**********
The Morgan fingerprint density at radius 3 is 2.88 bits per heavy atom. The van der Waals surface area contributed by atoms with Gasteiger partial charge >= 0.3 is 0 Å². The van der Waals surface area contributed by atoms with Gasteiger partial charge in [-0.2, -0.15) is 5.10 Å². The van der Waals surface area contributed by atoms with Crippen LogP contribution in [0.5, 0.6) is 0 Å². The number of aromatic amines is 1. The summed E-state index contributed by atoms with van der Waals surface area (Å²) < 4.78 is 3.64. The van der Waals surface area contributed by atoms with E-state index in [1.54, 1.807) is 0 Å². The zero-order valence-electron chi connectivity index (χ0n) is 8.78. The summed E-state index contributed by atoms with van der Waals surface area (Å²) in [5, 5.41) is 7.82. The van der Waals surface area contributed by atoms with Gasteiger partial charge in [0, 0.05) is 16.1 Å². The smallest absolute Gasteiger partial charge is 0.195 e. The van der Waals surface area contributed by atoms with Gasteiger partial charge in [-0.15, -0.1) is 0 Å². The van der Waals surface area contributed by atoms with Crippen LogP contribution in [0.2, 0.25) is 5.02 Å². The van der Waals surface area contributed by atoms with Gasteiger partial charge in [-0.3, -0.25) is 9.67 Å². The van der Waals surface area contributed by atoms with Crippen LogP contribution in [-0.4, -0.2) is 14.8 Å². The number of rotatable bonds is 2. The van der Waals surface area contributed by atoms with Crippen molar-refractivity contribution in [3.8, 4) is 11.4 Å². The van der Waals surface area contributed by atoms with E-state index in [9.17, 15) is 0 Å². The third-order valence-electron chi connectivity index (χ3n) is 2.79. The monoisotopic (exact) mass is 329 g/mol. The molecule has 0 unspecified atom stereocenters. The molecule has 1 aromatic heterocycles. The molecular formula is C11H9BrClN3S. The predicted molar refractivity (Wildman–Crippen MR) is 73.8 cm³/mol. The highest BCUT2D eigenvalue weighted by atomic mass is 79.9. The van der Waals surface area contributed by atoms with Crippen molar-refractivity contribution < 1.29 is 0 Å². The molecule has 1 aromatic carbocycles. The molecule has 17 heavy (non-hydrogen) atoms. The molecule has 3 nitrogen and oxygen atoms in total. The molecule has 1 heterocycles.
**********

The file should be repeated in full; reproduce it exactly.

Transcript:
The Morgan fingerprint density at radius 3 is 2.88 bits per heavy atom. The van der Waals surface area contributed by atoms with Gasteiger partial charge >= 0.3 is 0 Å². The van der Waals surface area contributed by atoms with Gasteiger partial charge in [-0.2, -0.15) is 5.10 Å². The van der Waals surface area contributed by atoms with Crippen LogP contribution in [0.5, 0.6) is 0 Å². The number of aromatic amines is 1. The summed E-state index contributed by atoms with van der Waals surface area (Å²) < 4.78 is 3.64. The van der Waals surface area contributed by atoms with E-state index in [1.54, 1.807) is 0 Å². The zero-order valence-electron chi connectivity index (χ0n) is 8.78. The summed E-state index contributed by atoms with van der Waals surface area (Å²) in [5, 5.41) is 7.82. The van der Waals surface area contributed by atoms with Gasteiger partial charge in [0, 0.05) is 16.1 Å². The smallest absolute Gasteiger partial charge is 0.195 e. The van der Waals surface area contributed by atoms with Gasteiger partial charge in [-0.15, -0.1) is 0 Å². The van der Waals surface area contributed by atoms with Crippen LogP contribution in [0.2, 0.25) is 5.02 Å². The van der Waals surface area contributed by atoms with Gasteiger partial charge in [-0.3, -0.25) is 9.67 Å². The van der Waals surface area contributed by atoms with Crippen LogP contribution in [-0.4, -0.2) is 14.8 Å². The number of rotatable bonds is 2. The van der Waals surface area contributed by atoms with Crippen molar-refractivity contribution in [3.8, 4) is 11.4 Å². The van der Waals surface area contributed by atoms with E-state index in [9.17, 15) is 0 Å². The third-order valence-electron chi connectivity index (χ3n) is 2.79. The monoisotopic (exact) mass is 329 g/mol. The molecule has 0 unspecified atom stereocenters. The molecule has 1 aromatic heterocycles. The molecular formula is C11H9BrClN3S. The predicted molar refractivity (Wildman–Crippen MR) is 73.8 cm³/mol. The highest BCUT2D eigenvalue weighted by atomic mass is 79.9. The van der Waals surface area contributed by atoms with Crippen molar-refractivity contribution < 1.29 is 0 Å². The molecule has 1 aromatic carbocycles. The molecule has 17 heavy (non-hydrogen) atoms. The molecule has 3 nitrogen and oxygen atoms in total. The molecule has 1 heterocycles.